# F-test for nested GLM

Assume we are given two nested GLM models $$M_0 \subset M_1$$ with $$q$$ and $$p$$ parameters respectively. We also know that dispersion parameter in both models is estimated as the same value, denote it $$\widehat{\phi} \neq 1$$. My goal is to test the significance of $$p-q$$ additional parameters in bigger model. In this case, the appropriate test would be F-test (see e.g. Section 4.7.6.2 here) with $$F = \frac{D_0-D_1}{\widehat{\phi} (p-q)},$$ where $$D_0, D_1$$ are deviances of $$M_0$$ and $$M_1$$. In the very same book the deviance is defined as $$D = 2 \phi(L_\textrm{full} - L),$$ where $$L_\textrm{full}$$ and $$L$$ are log-likelihoods of full (saturated) model and considered model. By naive way, one can estimate the deviance by substituting $$\widehat{\phi}$$ for $$\phi$$ and hence in our case $$F = \frac{2 \widehat{\phi} (L_\textrm{full} - L_0) - 2 \widehat{\phi}(L_\textrm{full} - L_1)}{\widehat{\phi} (p-q)} = \frac{2(L_1-L_0)}{p-q}.$$ On the other hand, I stumbled upon an exercise where $$L_0, L_1$$ and $$\widehat{\phi}$$ were given and the F-ratio was calculated as $$F = \frac{2(L_1-L_0)}{\widehat{\phi}(p-q)},$$ which made me think that scaled deviances ($$D^* = D/\phi$$) were used here instead of regular deviances.

Which way of computing this statistic is correct?

There are plenty of different sources I looked for it (e.g. here or here) but it seems to me that in each one something different is said about it, and I can’t reconcile all the versions. I would appreciate any help!

• Welcome to CV and props for a well-researched question! Commented Aug 4 at 18:37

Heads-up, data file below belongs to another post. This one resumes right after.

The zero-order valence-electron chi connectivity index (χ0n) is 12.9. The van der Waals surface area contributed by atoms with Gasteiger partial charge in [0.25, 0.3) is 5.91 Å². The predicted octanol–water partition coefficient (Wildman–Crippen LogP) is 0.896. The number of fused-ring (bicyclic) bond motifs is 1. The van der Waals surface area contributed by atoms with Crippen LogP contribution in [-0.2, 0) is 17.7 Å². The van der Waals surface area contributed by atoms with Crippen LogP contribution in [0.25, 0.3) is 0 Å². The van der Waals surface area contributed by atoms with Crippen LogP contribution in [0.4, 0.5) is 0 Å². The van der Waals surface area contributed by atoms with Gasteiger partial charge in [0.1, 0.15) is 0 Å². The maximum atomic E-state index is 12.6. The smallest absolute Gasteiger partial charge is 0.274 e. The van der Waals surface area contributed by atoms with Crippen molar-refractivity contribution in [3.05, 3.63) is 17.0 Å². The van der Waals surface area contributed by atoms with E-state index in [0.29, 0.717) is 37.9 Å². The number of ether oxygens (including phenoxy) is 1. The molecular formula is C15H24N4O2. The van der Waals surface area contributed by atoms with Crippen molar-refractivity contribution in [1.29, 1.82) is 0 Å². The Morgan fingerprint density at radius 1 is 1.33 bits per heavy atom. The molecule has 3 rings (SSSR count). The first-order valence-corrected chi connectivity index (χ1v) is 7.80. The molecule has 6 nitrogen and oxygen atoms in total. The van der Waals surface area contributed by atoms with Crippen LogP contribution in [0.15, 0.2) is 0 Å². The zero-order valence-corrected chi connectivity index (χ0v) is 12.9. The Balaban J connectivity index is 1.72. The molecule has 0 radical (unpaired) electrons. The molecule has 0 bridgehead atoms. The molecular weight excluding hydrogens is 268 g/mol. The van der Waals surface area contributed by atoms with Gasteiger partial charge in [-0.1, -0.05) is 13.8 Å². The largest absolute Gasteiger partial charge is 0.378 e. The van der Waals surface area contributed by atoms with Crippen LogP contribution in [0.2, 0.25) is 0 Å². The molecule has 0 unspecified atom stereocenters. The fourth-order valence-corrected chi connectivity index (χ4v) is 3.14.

• Commented Aug 4 at 22:50

I strongly suspect that your first equation (unscaled deviances in the denominator) is correct, partly because it makes more sense in terms of units (e.g. in the version in your last displayed equation, we would effectively be dividing by the dispersion twice), and because Venables and Ripley *Modern Applied Statistics in S" (Springer, 2003), a classic and reliable reference, agrees with your first equation (p. 187):

Let $$M_0 \subset M$$ be a submodel with $$q \lt p$$ regression parameters and consider testing $$M_0$$ within $$M$$. If $$\varphi$$ is known, by the usual likelihood ratio argument under $$M_0$$ we have a test given by

$$\frac{D_{M_0} -D_{M}}{\varphi} \overset{\cdot}{\underset{\cdot}{\sim}} \chi^2_{p-q}$$

where $$\overset{\cdot}{\underset{\cdot}{\sim}}$$ denotes “is approximately distributed as.” The distribution is exact only in the Gaussian family with identity link. If $$\varphi$$ is not known, by analogy with the Gaussian case it is customary to use the approximate result

$$\frac{D_{M_0} -D_{M}}{\hat \varphi (p-q)} \overset{\cdot}{\underset{\cdot}{\sim}} F_{p-q, n-p}$$

although this must be used with some caution in non-Gaussian cases.

(as usual, it's not exactly clear what "some caution" means, exactly, except that one should be aware that the approximation might not be good ...)

• Interesting answer (+1). Maybe I'm missing something obvious, but why is the $\mathrel{\dot\sim}$ notation not necessary in the second equation? Commented Aug 4 at 18:30
• Typo. Venables and Ripley use dots both above below the \sim, but I couldn't be bothered figuring out the LaTeX for that ... Commented Aug 4 at 20:07
• Tried both dots. Ugly, though (would like the dots to be closer to the symbol, and the required TeX would get progressively more baroque ...) without \def or \newcommand I don't think I want to deal with this: tex.stackexchange.com/questions/194798/… Commented Aug 4 at 20:11